A senior leader is responsible for tracking and monitoring the achievement of students throughout the school to measure and support their success. She works in collaboration with the principal, curriculum leaders and teachers to design approaches that meet students’ individual learning needs. One current initiative is focused on accelerating writing achievement across the school. This initiative is having a positive impact on increasing students’ motivation and confidence.

Year 11, 12 and 13 students now have opportunities to work alongside their teachers and parents to reflect on their progress and achievement, to set and evaluate learning goals and to consider their future pathways. A more restorative approach to student behaviour management has significantly reduced the number of students being stood-down, suspended and excluded from the school. The principal plans to introduce and embed these good student-centred practices at all year levels and especially in Years 7 to 10. This next step, in conjunction with the development of a refocused curriculum and improved pastoral care programmes is likely to result in positive outcomes for students.

School leaders identify that key next steps to improve the use of achievement information include:

  • promoting greater use of data as the basis for teachers’ reflection and inquiry into the impact of their practice
  • collecting and analysing destination data to show students’ ongoing success in tertiary study and/or work
  • deepening their evaluation of student engagement and participation data.

3 Curriculum

How effectively does this school’s curriculum promote and support student learning?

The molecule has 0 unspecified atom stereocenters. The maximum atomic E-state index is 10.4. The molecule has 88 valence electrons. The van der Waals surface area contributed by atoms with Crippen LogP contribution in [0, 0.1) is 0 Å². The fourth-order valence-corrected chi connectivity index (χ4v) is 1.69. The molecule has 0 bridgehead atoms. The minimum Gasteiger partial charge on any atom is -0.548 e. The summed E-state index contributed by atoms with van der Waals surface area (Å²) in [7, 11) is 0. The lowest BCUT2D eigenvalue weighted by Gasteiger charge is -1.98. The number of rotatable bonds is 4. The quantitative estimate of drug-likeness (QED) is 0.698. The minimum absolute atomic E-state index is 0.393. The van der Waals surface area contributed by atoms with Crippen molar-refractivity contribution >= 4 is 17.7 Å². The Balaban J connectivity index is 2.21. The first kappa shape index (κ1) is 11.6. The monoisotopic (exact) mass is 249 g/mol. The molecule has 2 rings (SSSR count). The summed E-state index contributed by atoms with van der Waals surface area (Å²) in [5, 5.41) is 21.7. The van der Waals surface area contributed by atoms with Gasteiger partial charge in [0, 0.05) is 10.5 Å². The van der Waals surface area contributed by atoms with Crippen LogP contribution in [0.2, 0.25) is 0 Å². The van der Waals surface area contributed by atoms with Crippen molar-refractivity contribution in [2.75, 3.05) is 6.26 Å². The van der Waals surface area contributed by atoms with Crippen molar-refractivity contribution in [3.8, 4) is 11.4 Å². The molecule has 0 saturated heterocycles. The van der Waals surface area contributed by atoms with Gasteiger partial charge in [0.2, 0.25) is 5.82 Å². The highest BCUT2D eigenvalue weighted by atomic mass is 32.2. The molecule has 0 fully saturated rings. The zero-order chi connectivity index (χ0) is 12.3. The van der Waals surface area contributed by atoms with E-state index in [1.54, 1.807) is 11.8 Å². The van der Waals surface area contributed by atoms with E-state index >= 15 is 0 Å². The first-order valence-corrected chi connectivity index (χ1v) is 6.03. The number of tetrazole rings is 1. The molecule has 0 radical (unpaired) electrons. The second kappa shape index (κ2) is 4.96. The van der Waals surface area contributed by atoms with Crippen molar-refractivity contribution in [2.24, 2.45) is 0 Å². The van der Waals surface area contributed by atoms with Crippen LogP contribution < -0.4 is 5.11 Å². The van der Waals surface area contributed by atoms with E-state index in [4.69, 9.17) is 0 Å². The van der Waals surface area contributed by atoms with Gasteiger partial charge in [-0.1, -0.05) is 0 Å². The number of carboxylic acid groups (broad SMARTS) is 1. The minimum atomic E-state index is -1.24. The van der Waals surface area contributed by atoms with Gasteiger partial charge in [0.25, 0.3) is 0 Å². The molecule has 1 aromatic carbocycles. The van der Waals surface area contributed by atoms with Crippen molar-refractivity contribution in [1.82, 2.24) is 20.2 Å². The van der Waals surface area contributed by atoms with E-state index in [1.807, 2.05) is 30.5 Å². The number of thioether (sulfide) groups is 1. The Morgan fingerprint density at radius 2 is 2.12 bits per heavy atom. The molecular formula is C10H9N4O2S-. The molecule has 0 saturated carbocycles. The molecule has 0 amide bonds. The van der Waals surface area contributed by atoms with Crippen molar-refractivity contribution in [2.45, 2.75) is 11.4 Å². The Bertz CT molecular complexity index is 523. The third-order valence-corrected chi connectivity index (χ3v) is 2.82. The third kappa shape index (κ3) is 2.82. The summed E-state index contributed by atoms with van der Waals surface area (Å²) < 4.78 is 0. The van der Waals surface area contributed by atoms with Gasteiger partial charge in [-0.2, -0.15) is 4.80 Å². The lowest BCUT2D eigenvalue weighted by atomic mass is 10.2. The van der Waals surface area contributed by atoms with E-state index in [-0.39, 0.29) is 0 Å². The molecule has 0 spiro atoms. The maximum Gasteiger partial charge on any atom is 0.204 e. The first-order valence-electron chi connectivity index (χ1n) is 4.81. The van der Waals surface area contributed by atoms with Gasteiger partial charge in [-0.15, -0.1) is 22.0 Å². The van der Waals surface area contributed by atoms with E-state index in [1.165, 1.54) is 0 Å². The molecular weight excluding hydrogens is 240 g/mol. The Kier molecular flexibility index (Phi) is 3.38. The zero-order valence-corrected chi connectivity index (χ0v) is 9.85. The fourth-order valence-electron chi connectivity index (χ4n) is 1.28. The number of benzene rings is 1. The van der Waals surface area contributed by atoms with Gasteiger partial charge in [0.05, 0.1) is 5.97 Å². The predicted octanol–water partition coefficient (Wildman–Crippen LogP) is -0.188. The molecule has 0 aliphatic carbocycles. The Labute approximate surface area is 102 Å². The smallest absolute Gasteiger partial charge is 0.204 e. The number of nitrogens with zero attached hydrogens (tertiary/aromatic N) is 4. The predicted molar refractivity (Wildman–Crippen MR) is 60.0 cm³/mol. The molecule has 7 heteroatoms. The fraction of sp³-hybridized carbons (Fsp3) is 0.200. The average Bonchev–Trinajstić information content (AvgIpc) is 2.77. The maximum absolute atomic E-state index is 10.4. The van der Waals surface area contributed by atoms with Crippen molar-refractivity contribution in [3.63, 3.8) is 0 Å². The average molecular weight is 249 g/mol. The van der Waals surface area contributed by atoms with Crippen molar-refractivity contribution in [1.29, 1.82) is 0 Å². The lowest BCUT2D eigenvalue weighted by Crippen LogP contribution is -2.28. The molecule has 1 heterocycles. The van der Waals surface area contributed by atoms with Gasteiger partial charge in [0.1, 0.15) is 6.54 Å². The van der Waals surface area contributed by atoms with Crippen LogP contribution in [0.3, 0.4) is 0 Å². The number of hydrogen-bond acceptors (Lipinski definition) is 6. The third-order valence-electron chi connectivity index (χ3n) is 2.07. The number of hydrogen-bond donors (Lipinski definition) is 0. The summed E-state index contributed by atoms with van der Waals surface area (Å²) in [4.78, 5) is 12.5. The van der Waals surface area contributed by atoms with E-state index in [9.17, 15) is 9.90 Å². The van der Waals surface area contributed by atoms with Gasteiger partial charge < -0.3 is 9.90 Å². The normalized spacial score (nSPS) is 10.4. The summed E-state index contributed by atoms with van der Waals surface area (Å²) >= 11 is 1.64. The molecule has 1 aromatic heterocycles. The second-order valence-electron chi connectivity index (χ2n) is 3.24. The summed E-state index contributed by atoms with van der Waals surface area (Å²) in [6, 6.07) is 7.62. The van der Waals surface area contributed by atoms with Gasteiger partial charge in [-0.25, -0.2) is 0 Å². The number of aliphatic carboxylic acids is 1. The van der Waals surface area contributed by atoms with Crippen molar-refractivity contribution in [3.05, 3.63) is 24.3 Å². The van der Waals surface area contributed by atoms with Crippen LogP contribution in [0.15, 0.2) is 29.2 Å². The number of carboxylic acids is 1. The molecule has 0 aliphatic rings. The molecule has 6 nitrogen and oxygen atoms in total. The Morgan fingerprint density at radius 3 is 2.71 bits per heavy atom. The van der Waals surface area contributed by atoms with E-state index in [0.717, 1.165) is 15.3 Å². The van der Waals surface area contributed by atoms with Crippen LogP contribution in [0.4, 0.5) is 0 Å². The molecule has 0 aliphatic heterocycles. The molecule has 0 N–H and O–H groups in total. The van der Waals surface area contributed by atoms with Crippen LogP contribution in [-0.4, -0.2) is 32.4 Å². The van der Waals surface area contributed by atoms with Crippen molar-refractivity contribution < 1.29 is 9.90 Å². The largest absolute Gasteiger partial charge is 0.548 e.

The school’s curriculum is becoming increasingly effective at promoting and supporting student learning. Some teaching and learning programmes throughout the school are based on the local Waiheke Island context. Gradually, more of the curriculum is catering for students’ interests, strengths, needs and future pathways.

Students are friendly and confident, and interact positively with each other and their teachers. They are highly engaged in learning within focused and settled classrooms. There are some good examples of effective teaching practice. In these classrooms students experience interesting learning opportunities which involve high levels of challenge and critical thinking. They are given opportunities to make decisions about what and how they learn. They also receive and provide useful feedback about how to further improve their learning.

Effective teachers plan programmes that promote learning from a Māori cultural perspective and that link to wider, global issues. These good practices should now be consistently available to all students. Teachers are being actively supported to move away from more traditional approaches and expectations towards more responsive teaching practices. Changes are underway to raise the quality of teaching throughout the school. Staff, parents and students are supportive of the principal’s vision for redesigning and developing the school’s curriculum.

How effectively does the school promote educational success for Māori, as Māori?

The school promotes educational success for Māori, as Māori effectively.

Māori students transition to Waiheke High School from both bilingual and mainstream classes. Their achievement and progress is monitored and tracked carefully over time. Māori students achieve well with most achieving at or above the National Standards in reading, writing and maths. Senior students also achieve very well with many Māori students achieving better than their non-Māori peers at NCEA Levels 1 and 2.